Millions of German bank cards have been affected by a "millennium bug"-like problem because they contain software that can't process the number 2010, industry groups said Tuesday.
The DSGV group, which represents public-sector banks, said some 20 million debit cards issued by those banks were affected, along with around 3.5 million credit cards _ nearly half of the total number of cards issued by those banks.
The group said cash machines were adjusted hours after the problem emerged to ensure that customers could withdraw money, but there may still be problems using some debit-card terminals. Those should be fixed by Monday, it said.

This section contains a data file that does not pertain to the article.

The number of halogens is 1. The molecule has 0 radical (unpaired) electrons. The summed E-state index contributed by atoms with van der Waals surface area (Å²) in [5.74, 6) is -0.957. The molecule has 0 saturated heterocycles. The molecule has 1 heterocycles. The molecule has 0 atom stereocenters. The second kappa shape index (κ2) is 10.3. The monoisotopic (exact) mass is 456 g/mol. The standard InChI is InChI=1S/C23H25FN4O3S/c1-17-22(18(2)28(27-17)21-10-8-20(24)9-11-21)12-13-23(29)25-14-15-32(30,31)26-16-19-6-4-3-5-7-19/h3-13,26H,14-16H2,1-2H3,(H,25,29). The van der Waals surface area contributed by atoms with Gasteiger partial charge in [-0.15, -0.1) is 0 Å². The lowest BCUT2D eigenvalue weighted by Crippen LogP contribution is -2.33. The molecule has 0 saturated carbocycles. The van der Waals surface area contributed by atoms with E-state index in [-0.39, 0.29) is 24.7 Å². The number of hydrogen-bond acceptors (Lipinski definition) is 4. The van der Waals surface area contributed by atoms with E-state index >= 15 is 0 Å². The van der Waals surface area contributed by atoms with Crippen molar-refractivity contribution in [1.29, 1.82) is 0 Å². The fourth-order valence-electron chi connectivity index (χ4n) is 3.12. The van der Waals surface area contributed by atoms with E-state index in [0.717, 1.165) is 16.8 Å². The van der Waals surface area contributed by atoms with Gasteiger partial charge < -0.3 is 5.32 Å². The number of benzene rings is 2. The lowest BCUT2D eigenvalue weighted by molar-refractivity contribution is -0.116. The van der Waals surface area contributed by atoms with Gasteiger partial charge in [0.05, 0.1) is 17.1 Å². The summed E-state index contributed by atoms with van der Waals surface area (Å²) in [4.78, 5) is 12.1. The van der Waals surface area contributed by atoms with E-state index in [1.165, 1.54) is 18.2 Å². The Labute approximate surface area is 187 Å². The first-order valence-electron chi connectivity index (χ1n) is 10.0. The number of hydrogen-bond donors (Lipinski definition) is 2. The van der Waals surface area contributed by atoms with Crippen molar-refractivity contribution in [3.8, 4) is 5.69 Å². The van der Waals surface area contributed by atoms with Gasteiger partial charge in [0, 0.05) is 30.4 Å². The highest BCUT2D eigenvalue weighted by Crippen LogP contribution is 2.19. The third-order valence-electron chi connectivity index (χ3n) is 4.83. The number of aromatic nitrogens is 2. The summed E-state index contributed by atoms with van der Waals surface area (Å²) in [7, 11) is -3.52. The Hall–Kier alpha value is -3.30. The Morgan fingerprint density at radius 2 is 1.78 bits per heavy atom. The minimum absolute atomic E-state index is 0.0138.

Problems remain with credit cards and customers should use debit cards instead for now, added the group.
The BVR group of cooperative banks said about 4 million debit cards issued by its members _ about 15 percent of the total _ also were afflicted by the faulty software, although there were no problems withdrawing cash. Its credit cards were unaffected.
Another 2.5 million cards issued by German private banks were affected.
The problem stemmed from a chip on the cards which, due to a programming fault, wouldn't correctly process the number 2010.
Computer experts widely believed that hardware and software systems would fail as the clocks rolled over to the year 2000.
The problem, they said, would be caused when computers and other devices, which used only two digits to represent the year, mistook the year 2000 for the year 1900. In the end, however, the so-called "millennium bug" caused few problems.